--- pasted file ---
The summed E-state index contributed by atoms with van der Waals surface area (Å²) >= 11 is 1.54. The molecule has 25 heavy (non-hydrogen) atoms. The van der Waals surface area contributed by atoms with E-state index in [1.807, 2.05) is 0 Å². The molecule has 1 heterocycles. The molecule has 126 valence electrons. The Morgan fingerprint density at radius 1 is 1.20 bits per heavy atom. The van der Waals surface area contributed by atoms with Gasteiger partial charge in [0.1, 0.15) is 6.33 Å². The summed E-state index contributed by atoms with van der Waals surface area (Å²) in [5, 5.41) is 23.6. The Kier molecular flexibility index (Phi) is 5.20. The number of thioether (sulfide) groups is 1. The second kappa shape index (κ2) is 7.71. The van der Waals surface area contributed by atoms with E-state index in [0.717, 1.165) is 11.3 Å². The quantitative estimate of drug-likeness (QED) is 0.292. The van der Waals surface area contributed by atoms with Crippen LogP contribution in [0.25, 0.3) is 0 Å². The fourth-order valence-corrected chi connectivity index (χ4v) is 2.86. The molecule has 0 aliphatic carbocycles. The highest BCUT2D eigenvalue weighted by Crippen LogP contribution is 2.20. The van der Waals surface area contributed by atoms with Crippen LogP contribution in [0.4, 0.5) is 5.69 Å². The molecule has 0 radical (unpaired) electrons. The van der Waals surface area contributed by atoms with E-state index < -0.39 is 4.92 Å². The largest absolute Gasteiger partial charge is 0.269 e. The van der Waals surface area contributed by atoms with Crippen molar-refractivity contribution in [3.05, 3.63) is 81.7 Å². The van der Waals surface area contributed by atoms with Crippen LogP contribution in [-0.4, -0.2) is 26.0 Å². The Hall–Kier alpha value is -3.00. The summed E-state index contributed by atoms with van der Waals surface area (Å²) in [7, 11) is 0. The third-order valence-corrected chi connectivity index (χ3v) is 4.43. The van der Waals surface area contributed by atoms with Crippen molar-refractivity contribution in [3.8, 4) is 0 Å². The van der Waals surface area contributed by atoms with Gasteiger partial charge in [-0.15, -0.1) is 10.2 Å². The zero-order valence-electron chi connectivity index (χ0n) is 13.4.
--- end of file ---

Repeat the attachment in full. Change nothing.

The summed E-state index contributed by atoms with van der Waals surface area (Å²) >= 11 is 1.54. The molecule has 25 heavy (non-hydrogen) atoms. The van der Waals surface area contributed by atoms with E-state index in [1.807, 2.05) is 0 Å². The molecule has 1 heterocycles. The molecule has 126 valence electrons. The Morgan fingerprint density at radius 1 is 1.20 bits per heavy atom. The van der Waals surface area contributed by atoms with Gasteiger partial charge in [0.1, 0.15) is 6.33 Å². The summed E-state index contributed by atoms with van der Waals surface area (Å²) in [5, 5.41) is 23.6. The Kier molecular flexibility index (Phi) is 5.20. The number of thioether (sulfide) groups is 1. The second kappa shape index (κ2) is 7.71. The van der Waals surface area contributed by atoms with E-state index in [0.717, 1.165) is 11.3 Å². The quantitative estimate of drug-likeness (QED) is 0.292. The van der Waals surface area contributed by atoms with Crippen LogP contribution in [0.25, 0.3) is 0 Å². The fourth-order valence-corrected chi connectivity index (χ4v) is 2.86. The molecule has 0 aliphatic carbocycles. The highest BCUT2D eigenvalue weighted by Crippen LogP contribution is 2.20. The van der Waals surface area contributed by atoms with Crippen LogP contribution in [0.4, 0.5) is 5.69 Å². The molecule has 0 radical (unpaired) electrons. The van der Waals surface area contributed by atoms with E-state index < -0.39 is 4.92 Å². The largest absolute Gasteiger partial charge is 0.269 e. The van der Waals surface area contributed by atoms with Crippen molar-refractivity contribution in [3.05, 3.63) is 81.7 Å². The van der Waals surface area contributed by atoms with Crippen LogP contribution in [-0.4, -0.2) is 26.0 Å². The Hall–Kier alpha value is -3.00. The summed E-state index contributed by atoms with van der Waals surface area (Å²) in [7, 11) is 0. The third-order valence-corrected chi connectivity index (χ3v) is 4.43. The van der Waals surface area contributed by atoms with Crippen molar-refractivity contribution in [3.8, 4) is 0 Å². The van der Waals surface area contributed by atoms with Gasteiger partial charge in [-0.15, -0.1) is 10.2 Å². The zero-order valence-electron chi connectivity index (χ0n) is 13.4.